Now, with only one private investor count remaining against Moody's and its competitor, S&P, the score between Einhorn and Buffett is likely to be settled once and for all.
The contest between Einhorn and Buffett pits conflicting opinions on the extent to which Moody's and S&P can be held financially responsible for mortgage bond ratings that proved to be wildly inaccurate after the housing bust.
Cutting against Einhorn's short bet on Moody's, many remain unconcerned about the lawsuit and are just one verdict away from having significant legal risk from the crisis removed. Buffett also appears highly confident.
Since 2010, The Oracle of Omaha, as Buffett is known, pared his stake in Moody's to roughly 13%, but he remains a top shareholder, according to recent filings with the
Securities and Exchange Commission
One-year share gains in excess of 25% and analyst optimism on Moody's long-term prospects signal that some are advising against Einhorn's bearish views.
"While the Abu Dhabi case likely moves to trial in Feb. 2013, the company views the large number of favorable precedent decisions (and lack of "smoking gun" from extensive discovery) as strong indicators of a positive outcome,"
Piper Jaffray analyst Peter Appert in a Sept. 13 note to clients upgrading Moody's 2012 and 2013 earnings estimates. Strong debt markets and bond issuance amid record-low interest rates are proving a tailwind for Moody's, he said.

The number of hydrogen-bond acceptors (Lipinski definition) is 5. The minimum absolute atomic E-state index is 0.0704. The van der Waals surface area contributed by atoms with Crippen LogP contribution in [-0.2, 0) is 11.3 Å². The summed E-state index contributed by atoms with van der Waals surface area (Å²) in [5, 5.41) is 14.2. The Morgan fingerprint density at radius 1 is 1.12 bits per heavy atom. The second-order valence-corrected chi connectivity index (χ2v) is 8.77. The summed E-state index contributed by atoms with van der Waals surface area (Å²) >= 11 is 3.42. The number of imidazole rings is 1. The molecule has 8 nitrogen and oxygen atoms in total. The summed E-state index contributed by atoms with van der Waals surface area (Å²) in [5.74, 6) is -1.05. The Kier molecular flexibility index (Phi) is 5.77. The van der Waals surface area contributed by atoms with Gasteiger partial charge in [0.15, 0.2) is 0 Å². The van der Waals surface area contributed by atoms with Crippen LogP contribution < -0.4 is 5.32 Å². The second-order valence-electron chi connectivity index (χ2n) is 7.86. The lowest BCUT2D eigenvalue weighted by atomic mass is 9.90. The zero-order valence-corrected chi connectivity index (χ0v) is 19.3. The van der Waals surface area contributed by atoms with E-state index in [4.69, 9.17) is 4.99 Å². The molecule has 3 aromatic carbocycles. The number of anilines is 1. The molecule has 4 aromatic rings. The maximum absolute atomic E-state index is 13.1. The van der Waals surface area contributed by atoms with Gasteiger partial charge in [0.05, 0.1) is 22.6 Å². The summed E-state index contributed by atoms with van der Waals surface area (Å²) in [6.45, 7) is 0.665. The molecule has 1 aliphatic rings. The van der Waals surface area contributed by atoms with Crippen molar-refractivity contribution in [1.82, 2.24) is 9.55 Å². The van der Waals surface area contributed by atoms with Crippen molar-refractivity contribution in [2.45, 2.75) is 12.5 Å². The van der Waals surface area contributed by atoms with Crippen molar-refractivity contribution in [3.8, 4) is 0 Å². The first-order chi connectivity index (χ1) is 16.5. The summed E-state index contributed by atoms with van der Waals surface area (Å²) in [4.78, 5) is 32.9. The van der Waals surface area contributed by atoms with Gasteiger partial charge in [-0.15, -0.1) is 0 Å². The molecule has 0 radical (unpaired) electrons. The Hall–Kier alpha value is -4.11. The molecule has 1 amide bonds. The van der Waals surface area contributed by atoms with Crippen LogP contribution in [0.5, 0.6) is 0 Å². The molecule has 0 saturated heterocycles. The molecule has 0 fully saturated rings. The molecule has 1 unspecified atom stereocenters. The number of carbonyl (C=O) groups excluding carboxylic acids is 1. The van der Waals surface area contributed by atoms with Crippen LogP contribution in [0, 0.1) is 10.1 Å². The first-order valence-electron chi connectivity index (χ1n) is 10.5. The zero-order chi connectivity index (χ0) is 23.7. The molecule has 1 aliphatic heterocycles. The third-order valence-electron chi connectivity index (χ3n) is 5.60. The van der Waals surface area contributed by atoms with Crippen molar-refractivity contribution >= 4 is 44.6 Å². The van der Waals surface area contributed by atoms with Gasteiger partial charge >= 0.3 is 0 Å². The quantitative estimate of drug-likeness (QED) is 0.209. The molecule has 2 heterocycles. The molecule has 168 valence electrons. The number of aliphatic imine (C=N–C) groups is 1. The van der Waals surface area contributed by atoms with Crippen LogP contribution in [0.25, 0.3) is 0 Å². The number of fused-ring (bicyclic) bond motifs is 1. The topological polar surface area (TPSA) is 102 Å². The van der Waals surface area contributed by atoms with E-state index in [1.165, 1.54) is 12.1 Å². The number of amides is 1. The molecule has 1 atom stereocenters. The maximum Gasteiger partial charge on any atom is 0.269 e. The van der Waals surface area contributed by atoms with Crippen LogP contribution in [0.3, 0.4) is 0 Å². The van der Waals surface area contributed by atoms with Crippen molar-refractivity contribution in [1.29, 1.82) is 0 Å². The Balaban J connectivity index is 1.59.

On Tuesday, Appert noted an increase in near-term litigation risk given the government's civil fraud charge against S&P, but the analyst maintained optimism on the long-term prospects of both agencies.
"Although numerous embarrassing and unprofessional emails have been uncovered (with more to come), they have not served to provide evidence of fraud on the part of the rating agencies," Appert wrote Tuesday.
In October, Einhorn conceded in the near-term that his short position could continue to suffer a rebound in Moody's earnings.
Still, he pointed to the Cheyne SIV trial to vindicate what's been a slow-burning short bet. Were fraud to be proven, other investors in securities rated by Moody's during 2007 and 2008 may choose to sue ratings agencies before their rights expire, Einhorn said in October.